The attack on the Moulavis and desecration of the mosque by entering with boots and weapons, reminded me of attacks on churches, mosques and Buddhist temples during the war by Sri Lankan military and the LTTE – Pic by Shehan Gunasekara
By Ruki Fernando
Groundviews.org: This story is based on visits to both sites and testimonies of at least 10 survivors and about five eyewitnesses present
As Sinhalese – Buddhist mobs were escalating violence against Muslims around Digana on 5 March, the Hijrapura mosque in Digana had just finished afternoon prayers around 4 p.m. that day.
As usual, devotees were talking to each other outside the mosque, after the prayers. A few had continued to pray inside the mosque. Suddenly, a jeep full of uniformed, heavily armed men had arrived in a jeep and a couple of motorbikes and surrounded the mosque.
Thanks to the camouflage uniform, the devotees had identified them as being from the Special Task Force (STF) of the Police. The STF had brutally beaten up the devotees and chased them as they started to run away. Numerous eyewitnesses and survivors described the brutalities unleashed by the STF in vivid detail.
When I met them on 9 March, one man couldn’t walk at all, and several others were limping. At least one was reported to have been in hospital. Many showed me scars and wounds, on their back, arms and legs. Some had been injured through falls, as they were running to escape the assault and were also being chased by STF men.
The devout Muslims were horrified that the STF had rampaged through the mosque with their weapons and boots. “We can’t describe the filthy and abusive language the STF used,” said one eyewitness.
Two Moulavis were beaten up, even as they shouted identifying themselves as Moulavis. They were forced to hold a knife and iron pole (They later said they believed it was to implicate them in false charges). They were beaten when they refused. The Buddhist Monk in the nearby temple had seen the incident on the roadside and had intervened to save the two Moulavis from the STF’s grip.
In a separate incident around 5 p.m. also on 5 March in nearby Ambagahalanda, A. F. M. Fazil, a member of the Meda Dumbara Pradeshiya Sabawa (Local Council), was at a friend’s house. Suddenly the STF had entered the house and beaten up Fazil and his friend, and also an 18-year-old boy who was there. Children, including two who were two and nine years old, had witnessed the assault and had been terrified. Neighbours who had gathered and saw the incident, heard STF men saying, “Let’s say he tried throw a petrol bomb at us.”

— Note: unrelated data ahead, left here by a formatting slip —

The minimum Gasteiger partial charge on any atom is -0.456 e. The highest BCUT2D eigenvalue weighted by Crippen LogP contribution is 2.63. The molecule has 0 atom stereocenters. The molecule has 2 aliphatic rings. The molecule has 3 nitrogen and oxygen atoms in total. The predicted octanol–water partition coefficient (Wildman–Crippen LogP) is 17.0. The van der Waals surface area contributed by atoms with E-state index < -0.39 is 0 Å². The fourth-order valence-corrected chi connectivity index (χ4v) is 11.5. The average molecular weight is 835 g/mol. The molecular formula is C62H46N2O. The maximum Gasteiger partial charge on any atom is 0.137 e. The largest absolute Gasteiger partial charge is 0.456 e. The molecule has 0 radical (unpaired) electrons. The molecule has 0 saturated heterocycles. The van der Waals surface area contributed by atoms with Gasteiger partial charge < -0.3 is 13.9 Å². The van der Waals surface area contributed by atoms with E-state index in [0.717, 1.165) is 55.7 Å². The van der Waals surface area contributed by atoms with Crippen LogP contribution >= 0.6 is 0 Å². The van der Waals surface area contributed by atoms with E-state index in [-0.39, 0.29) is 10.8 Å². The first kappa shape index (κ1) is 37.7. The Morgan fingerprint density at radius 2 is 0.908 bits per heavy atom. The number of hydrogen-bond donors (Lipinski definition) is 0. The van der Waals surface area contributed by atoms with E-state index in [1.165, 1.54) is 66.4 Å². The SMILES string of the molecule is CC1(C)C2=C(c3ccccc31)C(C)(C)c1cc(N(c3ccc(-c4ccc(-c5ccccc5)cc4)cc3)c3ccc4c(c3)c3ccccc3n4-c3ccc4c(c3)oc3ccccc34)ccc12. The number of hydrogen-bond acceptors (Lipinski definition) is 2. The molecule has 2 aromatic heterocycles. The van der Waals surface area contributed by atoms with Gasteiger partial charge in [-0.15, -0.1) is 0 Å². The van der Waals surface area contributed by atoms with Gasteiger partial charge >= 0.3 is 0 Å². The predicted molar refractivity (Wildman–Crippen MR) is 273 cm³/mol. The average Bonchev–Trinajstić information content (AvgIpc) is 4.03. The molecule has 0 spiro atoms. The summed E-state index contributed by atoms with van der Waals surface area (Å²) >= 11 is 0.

The politician’s friend’s hands had been tied behind his back. His feet and that of the 18-year-old boy had been tied together. They were then taken to a Police station, and the 18-year-old boy was released, but the politician and his friend were detained overnight. A Deputy Inspector General (DIG) who had been at the Police station had suggested them to be taken to the hospital, but despite head wounds, the Sinhalese doctor on duty at the Teldeniya hospital that night had refused treatment, saying those who are responsible for killing “our people” should be in prison and not hospital1.
Both men had been produced before a Magistrate on the morning of 6 March and released on bail. Four days after the assault, on 9 March, scars on their body were clearly visible. Fazil’s head was still in bandages as of 11 March and he complained of headaches and body pains. He said he had five cuts on his head and had suffered injuries to one leg, an arm and his back.
Since the death of a Sinhalese person on 3 March, after being severely beaten by some Muslim men on 22 February, Fazil was part of a team of Muslim leaders who had been discussing with senior Police officers and Buddhist monks about ensuring justice for the Sinhalese man and his family, and defusing potential tensions. Government Ministers had also been updated.
According to Fazil, such discussions were held from 24 February, long before the death of the Sinhalese man, and had continued until 3 March, the day he had died. Discussions had been held in Digana as well as in the deceased man’s village. Fazil suspects STF may have targeted him for his role in trying (and failing) to prevent violence against Muslims by the Sinhalese-Buddhist mobs.
In both incidents, based on actions and words of the STF, the survivors believe the STF was attempting to frame them on false charges about possession of weapons, and by extension, shift the blame towards Muslims for some of the violence that happened around Digana last week.
The words of the STF had also indicated a deeply anti-Muslim, racist mindset. The attack on the Moulavis and desecration of the mosque by entering with boots and weapons, reminded me of attacks on churches, mosques and Buddhist temples during the war by Sri Lankan military and the LTTE.
It was not clear whether the STF personnel allegedly responsible for both incidents were the same. But some of the survivors claimed they were from Kegalle.
Some of the survivors I spoke to were scared to disclose their identities, have their injuries photographed, make a formal complaint or even seek medical treatment at Government hospitals, fearing reprisals. However, many were keen to have the truth exposed and justice for perpetrators in order to prevent such incidents in the future. This note is written at their request, with the hope relevant authorities will take speedy action.
1 This appears to be implying the injured to be responsible for beating and subsequent death of a Sinhalese man by some other Muslim men, who had already been arrested
Groundviews Editor’s Note: A report from Verite Research on restriction to religious freedom of Christians found Police were often inactive even when physically present in incidents of violence against Christians, from 1994 to 2014. Groundviews repeatedly tried to contact the Police Spokesman for an official comment on this story, but did not receive a response.